Aug 16, 2023

Charging an EV? Don't Use an Extension Cord

Many electric vehicle manufacturers provide a Level 1 charging cord when you buy an EV or a plug-in hybrid (PHEV). These "trickle chargers" don't require special equipment to use and connect to a standard 120-volt electrical outlet at home or elsewhere. The cable length can range from 6 feet to 20 feet or more depending on vehicle make and model.

If that charging cable isn't long enough to plug into a nearby outlet, you may be tempted to use an extension cord. Here's why you shouldn't.

Charging an electric car requires more electricity than the amount common home appliances need. Therefore, electric car chargers contain thicker wires that can handle more power than smaller gauge wires in typical extension cords.

"While some electric car owners have reported using a typical extension cord, we don't recommend it," says Kelley Blue Book Executive Editor Brian Moody. "In fact, Kia and other automakers specifically say not to use an extension cord in the owner's manual. An electric car pulls more power than a typical home appliance, and using a typical extension cord when charging can harm your home and car."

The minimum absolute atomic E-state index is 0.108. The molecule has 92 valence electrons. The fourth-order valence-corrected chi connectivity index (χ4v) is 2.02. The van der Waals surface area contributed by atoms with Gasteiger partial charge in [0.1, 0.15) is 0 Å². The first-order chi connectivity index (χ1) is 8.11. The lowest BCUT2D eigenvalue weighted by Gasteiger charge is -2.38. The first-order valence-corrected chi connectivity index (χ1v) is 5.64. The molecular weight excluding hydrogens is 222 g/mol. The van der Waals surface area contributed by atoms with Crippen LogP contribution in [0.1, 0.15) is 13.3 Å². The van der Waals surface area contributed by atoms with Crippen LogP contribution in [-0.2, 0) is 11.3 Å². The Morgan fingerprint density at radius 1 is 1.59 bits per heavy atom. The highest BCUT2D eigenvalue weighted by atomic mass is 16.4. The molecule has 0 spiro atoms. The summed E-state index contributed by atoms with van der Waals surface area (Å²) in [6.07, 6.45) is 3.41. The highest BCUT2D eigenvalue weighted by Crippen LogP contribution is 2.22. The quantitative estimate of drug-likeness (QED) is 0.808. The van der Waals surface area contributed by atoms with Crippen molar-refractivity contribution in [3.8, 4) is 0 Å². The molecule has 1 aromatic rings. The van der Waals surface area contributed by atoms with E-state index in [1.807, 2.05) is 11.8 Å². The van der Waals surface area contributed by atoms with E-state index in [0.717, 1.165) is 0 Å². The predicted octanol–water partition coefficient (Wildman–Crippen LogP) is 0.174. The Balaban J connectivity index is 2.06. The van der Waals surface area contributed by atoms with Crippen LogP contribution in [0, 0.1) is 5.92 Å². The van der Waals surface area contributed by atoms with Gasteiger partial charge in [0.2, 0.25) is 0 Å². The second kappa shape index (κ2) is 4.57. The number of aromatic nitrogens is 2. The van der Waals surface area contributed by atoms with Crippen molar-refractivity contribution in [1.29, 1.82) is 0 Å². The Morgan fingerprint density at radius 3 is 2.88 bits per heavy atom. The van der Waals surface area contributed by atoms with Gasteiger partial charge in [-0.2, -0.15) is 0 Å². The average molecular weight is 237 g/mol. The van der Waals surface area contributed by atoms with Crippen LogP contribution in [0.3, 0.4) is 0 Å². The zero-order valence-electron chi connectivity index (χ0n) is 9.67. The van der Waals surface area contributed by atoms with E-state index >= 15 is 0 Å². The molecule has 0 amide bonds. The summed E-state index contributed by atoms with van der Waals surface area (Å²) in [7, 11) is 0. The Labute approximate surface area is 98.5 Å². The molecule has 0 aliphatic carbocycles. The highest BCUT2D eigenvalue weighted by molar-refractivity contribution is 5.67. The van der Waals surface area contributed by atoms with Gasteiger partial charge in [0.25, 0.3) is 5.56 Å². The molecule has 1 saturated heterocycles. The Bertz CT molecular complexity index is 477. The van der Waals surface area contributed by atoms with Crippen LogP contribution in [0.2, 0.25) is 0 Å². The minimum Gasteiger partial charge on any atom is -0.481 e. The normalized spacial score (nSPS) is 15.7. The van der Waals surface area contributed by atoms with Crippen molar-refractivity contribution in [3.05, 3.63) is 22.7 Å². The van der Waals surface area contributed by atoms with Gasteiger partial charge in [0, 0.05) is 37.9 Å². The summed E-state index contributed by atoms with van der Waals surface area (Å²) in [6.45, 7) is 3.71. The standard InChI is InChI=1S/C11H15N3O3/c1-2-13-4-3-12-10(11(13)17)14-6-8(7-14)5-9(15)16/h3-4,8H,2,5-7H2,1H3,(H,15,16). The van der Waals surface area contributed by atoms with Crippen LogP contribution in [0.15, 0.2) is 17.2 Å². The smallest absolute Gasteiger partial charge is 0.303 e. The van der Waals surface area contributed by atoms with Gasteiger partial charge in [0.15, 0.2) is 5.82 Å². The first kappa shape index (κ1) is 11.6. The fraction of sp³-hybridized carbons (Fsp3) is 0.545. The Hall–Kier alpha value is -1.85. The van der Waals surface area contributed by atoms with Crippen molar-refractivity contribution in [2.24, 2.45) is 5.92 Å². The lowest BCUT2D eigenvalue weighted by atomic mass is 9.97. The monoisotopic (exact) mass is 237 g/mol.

Owner manuals are explicit with their warnings, such as this one from Chevy to Bolt owners: "Do not use extension cords, multi-outlet power strips, splitters, grounding adaptors, surge protectors, or similar devices."

A Level 1 cable offers a slower "trickle" charge and supplies a few miles of range per hour, which is suitable for many PHEV owners. Pairing an extension cord with the charger restricts the voltage transfer. This setup will take even longer to boost your battery, in addition to creating safety concerns.

Since charging an electric vehicle draws a large amount of power, an extension cord may overheat if you connect it to the charging cable. The chance of fire increases because the extension cord attempts to transmit more energy than it was made to carry. Overheating cords can melt plugs and receptacles, and the fire danger is greater when left unattended overnight or while you’re not home.

Another safety risk is electric shock. An EV charging cable is more volatile when connected to an extension cord. Rerouting the power supply from your electrical outlet through an extension compromises the stability of this power transfer. Inserting and removing the plug then becomes a riskier task.

Consult a licensed electrician if you’ll be connecting an EV or PHEV to a Level 1 charging cable for long-term, at-home charging. An electric vehicle supply equipment (EVSE) professional can ensure you have a dedicated circuit to support the power load.

No. EV manufacturers advise against using an extension cord to charge an EV.

Charging an EV with an extension cord may result in slower charging times, electric shock, and even electrical fires.

It is possible to charge an electric car with an extension cord, but there is a significant safety risk involved. Always plug your EV charging cable directly into a dedicated wall outlet.

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